An army or a dozen

Benjamin Barrett gogaku at IX.NETCOM.COM
Thu Feb 7 09:08:20 UTC 2008

An army of men, or a dozen Kalidahs. Admittedly, it can be read
either way, but this is the only one that makes sense. BB

On Feb 7, 2008, at 1:03 AM, LanDi Liu wrote:

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> Sender:       American Dialect Society <ADS-L at LISTSERV.UGA.EDU>
> Poster:       LanDi Liu <strangeguitars at GMAIL.COM>
> Subject:      An army or a dozen
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> From The Wizard of Oz:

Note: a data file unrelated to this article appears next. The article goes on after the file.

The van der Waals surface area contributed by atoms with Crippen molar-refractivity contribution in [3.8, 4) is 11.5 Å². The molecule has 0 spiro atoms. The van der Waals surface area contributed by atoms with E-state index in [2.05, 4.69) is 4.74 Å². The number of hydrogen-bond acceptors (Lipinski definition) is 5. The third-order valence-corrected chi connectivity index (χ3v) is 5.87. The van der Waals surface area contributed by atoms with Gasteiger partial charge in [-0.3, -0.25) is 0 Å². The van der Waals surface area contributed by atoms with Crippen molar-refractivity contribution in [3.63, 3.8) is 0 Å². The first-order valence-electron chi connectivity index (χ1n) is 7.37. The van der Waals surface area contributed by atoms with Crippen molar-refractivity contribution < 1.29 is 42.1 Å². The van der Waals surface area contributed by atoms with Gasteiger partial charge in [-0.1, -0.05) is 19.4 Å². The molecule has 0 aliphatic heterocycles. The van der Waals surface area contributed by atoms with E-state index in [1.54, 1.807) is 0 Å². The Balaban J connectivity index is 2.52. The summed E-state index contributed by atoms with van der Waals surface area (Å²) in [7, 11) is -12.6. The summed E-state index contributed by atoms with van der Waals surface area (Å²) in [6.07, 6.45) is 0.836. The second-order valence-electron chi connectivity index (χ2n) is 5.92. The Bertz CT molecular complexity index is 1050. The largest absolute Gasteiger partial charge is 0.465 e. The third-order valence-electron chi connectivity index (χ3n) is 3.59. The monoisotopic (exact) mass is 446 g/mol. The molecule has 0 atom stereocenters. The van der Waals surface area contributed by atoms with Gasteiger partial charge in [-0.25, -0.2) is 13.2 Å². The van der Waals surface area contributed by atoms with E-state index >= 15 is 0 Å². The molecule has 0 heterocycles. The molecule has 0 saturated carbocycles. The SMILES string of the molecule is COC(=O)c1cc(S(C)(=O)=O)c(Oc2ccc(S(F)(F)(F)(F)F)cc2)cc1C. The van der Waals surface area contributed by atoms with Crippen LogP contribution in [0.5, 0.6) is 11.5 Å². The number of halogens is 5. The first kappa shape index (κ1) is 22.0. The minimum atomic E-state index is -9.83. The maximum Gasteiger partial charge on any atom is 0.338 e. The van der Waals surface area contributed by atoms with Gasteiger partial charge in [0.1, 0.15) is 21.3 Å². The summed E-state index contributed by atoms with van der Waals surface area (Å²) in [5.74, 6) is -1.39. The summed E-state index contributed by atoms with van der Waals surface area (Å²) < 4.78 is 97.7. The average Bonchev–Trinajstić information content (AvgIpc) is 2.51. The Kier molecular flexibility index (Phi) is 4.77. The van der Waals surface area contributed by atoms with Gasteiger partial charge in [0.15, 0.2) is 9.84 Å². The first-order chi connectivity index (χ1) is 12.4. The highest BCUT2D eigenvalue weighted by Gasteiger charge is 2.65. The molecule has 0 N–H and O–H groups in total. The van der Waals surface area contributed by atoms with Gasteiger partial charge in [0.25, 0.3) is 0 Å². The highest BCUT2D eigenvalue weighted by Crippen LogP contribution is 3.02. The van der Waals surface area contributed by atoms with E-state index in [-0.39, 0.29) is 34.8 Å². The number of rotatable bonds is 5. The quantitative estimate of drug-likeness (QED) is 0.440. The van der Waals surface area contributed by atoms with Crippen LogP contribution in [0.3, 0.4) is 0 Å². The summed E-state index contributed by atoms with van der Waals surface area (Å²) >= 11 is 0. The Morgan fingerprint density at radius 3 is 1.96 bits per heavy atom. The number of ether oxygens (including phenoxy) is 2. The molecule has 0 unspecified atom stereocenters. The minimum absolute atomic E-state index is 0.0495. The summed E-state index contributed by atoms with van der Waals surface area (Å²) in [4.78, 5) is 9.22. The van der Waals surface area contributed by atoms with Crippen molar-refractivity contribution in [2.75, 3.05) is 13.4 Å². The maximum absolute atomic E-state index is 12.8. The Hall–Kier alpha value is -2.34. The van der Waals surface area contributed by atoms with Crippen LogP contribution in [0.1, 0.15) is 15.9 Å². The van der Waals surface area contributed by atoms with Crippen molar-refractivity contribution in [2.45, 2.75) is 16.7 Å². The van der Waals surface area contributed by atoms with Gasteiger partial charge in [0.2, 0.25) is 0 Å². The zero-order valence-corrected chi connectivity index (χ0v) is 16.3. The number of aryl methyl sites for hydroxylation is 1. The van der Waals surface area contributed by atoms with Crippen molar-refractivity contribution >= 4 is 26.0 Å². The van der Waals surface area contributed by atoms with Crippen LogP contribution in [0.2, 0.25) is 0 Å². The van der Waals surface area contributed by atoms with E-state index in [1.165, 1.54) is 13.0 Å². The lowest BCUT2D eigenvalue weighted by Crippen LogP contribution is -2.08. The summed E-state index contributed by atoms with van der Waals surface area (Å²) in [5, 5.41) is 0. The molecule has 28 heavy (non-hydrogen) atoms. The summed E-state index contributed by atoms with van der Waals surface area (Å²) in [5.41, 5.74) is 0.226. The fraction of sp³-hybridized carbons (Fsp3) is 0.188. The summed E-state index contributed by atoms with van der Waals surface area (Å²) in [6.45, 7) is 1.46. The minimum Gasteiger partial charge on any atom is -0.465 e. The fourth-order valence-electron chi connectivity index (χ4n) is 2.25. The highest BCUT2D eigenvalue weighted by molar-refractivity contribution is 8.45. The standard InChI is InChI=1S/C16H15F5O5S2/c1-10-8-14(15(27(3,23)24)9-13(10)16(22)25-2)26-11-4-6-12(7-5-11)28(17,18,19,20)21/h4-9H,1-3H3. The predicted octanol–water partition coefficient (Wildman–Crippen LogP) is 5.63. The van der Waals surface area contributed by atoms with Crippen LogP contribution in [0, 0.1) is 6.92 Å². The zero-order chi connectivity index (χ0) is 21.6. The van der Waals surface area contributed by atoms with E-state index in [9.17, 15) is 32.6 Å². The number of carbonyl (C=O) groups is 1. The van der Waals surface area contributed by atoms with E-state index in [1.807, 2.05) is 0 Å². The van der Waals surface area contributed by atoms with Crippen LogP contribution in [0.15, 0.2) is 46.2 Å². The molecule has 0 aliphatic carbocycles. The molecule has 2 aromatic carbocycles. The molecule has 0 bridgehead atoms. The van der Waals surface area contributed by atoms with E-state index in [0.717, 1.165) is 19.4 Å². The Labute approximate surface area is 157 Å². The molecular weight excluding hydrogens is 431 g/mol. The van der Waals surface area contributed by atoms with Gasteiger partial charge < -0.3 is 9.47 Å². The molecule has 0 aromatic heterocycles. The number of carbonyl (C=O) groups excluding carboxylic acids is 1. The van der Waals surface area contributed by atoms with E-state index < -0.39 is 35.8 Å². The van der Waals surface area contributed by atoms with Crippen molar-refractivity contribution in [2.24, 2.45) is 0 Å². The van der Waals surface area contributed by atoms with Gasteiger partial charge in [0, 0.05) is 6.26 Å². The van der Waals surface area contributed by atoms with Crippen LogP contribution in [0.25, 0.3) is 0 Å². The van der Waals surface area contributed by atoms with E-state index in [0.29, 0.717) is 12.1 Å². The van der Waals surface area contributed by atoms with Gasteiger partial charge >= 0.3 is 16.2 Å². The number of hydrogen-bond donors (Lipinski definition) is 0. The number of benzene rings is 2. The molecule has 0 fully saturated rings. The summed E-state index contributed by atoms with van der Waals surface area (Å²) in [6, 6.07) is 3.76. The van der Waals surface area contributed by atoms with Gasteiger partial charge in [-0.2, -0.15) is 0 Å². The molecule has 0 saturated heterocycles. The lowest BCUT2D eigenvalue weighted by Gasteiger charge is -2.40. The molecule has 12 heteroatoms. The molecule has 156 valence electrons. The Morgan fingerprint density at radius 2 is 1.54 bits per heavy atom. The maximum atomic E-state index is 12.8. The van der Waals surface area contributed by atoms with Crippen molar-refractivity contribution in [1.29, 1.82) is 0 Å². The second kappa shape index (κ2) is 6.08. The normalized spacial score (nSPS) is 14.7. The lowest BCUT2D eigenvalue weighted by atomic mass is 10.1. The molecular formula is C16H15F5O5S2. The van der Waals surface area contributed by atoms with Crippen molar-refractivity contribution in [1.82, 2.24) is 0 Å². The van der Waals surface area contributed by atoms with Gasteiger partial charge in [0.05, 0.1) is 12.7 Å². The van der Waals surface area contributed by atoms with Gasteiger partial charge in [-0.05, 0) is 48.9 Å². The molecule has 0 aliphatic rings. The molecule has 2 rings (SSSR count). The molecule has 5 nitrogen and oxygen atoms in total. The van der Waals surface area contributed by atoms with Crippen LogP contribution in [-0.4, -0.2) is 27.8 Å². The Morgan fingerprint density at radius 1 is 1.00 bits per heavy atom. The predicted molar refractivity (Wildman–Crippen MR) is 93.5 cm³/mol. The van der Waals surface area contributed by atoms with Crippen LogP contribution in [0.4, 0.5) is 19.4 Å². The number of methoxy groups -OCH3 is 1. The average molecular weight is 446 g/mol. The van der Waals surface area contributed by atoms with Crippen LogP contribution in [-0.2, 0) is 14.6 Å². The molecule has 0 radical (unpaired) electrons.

> "The Lion declared he was afraid of nothing on earth, and would
> gladly face
> an army or a dozen of the fierce Kalidahs."*
> In the above sentence, would you read this to be 'an army of the
> Kalidahs,
> or a dozen of the Kalidahs', or 'an army of men, or a dozen of the
> fierce
> Kalidahs."?
> I think it's very unnatural to put the greater before the lesser in
> this
> kind of a context.  But it may be that the Kalidahs were being
> thought of
> here as being even more powerful than an army.  Does anyone here
> have (or
> can think of) any examples of putting the greater before the
> lesser?  Or
> does anyone think it is (or once was) normal to do this?
> *Kalidahs are huge animals with bodies like bears and heads like
> tigers.
> --
> Randy Alexander
> Jilin City, China
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